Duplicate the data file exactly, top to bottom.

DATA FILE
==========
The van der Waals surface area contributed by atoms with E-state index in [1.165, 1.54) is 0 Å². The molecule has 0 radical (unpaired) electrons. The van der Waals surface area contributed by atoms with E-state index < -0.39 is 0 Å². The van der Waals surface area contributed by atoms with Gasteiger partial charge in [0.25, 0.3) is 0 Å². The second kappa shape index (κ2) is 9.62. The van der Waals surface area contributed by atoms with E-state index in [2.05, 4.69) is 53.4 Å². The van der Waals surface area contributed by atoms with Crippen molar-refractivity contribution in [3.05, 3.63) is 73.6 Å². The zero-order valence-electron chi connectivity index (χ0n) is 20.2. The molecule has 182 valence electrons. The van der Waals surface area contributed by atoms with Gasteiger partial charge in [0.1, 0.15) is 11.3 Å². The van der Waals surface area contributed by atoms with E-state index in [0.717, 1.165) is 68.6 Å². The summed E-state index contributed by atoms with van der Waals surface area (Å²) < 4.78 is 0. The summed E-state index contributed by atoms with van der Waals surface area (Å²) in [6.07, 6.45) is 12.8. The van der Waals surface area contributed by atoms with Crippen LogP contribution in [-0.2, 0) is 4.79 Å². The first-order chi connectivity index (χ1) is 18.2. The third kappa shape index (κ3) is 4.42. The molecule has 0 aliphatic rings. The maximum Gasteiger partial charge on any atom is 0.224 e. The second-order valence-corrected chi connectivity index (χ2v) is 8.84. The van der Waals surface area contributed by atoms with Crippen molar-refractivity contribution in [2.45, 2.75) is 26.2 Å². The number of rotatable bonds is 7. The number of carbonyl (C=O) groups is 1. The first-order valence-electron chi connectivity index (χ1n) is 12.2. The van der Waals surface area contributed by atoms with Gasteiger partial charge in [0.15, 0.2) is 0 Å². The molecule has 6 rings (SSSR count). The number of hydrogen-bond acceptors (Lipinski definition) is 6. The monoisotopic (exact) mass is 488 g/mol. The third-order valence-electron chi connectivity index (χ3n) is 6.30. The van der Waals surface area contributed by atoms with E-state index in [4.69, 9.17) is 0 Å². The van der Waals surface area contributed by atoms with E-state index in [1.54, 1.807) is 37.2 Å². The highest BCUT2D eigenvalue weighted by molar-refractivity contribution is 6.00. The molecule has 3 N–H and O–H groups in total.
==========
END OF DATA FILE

The van der Waals surface area contributed by atoms with E-state index in [1.165, 1.54) is 0 Å². The molecule has 0 radical (unpaired) electrons. The van der Waals surface area contributed by atoms with E-state index < -0.39 is 0 Å². The van der Waals surface area contributed by atoms with Gasteiger partial charge in [0.25, 0.3) is 0 Å². The second kappa shape index (κ2) is 9.62. The van der Waals surface area contributed by atoms with E-state index in [2.05, 4.69) is 53.4 Å². The van der Waals surface area contributed by atoms with Crippen molar-refractivity contribution in [3.05, 3.63) is 73.6 Å². The zero-order valence-electron chi connectivity index (χ0n) is 20.2. The molecule has 182 valence electrons. The van der Waals surface area contributed by atoms with Gasteiger partial charge in [0.1, 0.15) is 11.3 Å². The van der Waals surface area contributed by atoms with E-state index in [0.717, 1.165) is 68.6 Å². The summed E-state index contributed by atoms with van der Waals surface area (Å²) < 4.78 is 0. The summed E-state index contributed by atoms with van der Waals surface area (Å²) in [6.07, 6.45) is 12.8. The van der Waals surface area contributed by atoms with Crippen LogP contribution in [-0.2, 0) is 4.79 Å². The first-order chi connectivity index (χ1) is 18.2. The third kappa shape index (κ3) is 4.42. The molecule has 0 aliphatic rings. The maximum Gasteiger partial charge on any atom is 0.224 e. The second-order valence-corrected chi connectivity index (χ2v) is 8.84. The van der Waals surface area contributed by atoms with Crippen molar-refractivity contribution in [2.45, 2.75) is 26.2 Å². The number of rotatable bonds is 7. The number of carbonyl (C=O) groups is 1. The first-order valence-electron chi connectivity index (χ1n) is 12.2. The van der Waals surface area contributed by atoms with Gasteiger partial charge in [0.15, 0.2) is 0 Å². The molecule has 6 rings (SSSR count). The number of hydrogen-bond acceptors (Lipinski definition) is 6. The monoisotopic (exact) mass is 488 g/mol. The third-order valence-electron chi connectivity index (χ3n) is 6.30. The van der Waals surface area contributed by atoms with E-state index in [4.69, 9.17) is 0 Å². The van der Waals surface area contributed by atoms with E-state index in [1.54, 1.807) is 37.2 Å². The highest BCUT2D eigenvalue weighted by molar-refractivity contribution is 6.00. The molecule has 3 N–H and O–H groups in total.